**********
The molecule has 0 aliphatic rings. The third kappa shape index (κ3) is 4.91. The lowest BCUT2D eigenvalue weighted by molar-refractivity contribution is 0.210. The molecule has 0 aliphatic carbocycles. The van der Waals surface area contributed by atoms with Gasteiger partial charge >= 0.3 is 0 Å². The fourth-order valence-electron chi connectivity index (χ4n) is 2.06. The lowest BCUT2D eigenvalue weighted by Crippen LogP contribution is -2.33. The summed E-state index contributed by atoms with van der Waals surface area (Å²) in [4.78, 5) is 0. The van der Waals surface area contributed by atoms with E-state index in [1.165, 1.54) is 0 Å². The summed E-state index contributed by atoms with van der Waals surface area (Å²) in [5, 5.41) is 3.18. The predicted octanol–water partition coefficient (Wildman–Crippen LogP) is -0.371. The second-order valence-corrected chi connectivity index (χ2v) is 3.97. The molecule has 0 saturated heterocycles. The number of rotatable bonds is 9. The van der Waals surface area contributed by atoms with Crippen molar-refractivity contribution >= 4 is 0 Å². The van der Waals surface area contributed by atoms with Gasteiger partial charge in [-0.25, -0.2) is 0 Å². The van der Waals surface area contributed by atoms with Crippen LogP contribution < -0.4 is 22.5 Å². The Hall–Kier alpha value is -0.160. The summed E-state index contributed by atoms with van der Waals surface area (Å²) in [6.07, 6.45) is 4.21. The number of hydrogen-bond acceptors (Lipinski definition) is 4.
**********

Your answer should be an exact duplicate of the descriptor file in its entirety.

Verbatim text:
The molecule has 0 aliphatic rings. The third kappa shape index (κ3) is 4.91. The lowest BCUT2D eigenvalue weighted by molar-refractivity contribution is 0.210. The molecule has 0 aliphatic carbocycles. The van der Waals surface area contributed by atoms with Gasteiger partial charge >= 0.3 is 0 Å². The fourth-order valence-electron chi connectivity index (χ4n) is 2.06. The lowest BCUT2D eigenvalue weighted by Crippen LogP contribution is -2.33. The summed E-state index contributed by atoms with van der Waals surface area (Å²) in [4.78, 5) is 0. The van der Waals surface area contributed by atoms with E-state index in [1.165, 1.54) is 0 Å². The summed E-state index contributed by atoms with van der Waals surface area (Å²) in [5, 5.41) is 3.18. The predicted octanol–water partition coefficient (Wildman–Crippen LogP) is -0.371. The second-order valence-corrected chi connectivity index (χ2v) is 3.97. The molecule has 0 saturated heterocycles. The number of rotatable bonds is 9. The van der Waals surface area contributed by atoms with Crippen molar-refractivity contribution >= 4 is 0 Å². The van der Waals surface area contributed by atoms with Gasteiger partial charge in [-0.25, -0.2) is 0 Å². The van der Waals surface area contributed by atoms with Crippen LogP contribution < -0.4 is 22.5 Å². The Hall–Kier alpha value is -0.160. The summed E-state index contributed by atoms with van der Waals surface area (Å²) in [6.07, 6.45) is 4.21. The number of hydrogen-bond acceptors (Lipinski definition) is 4.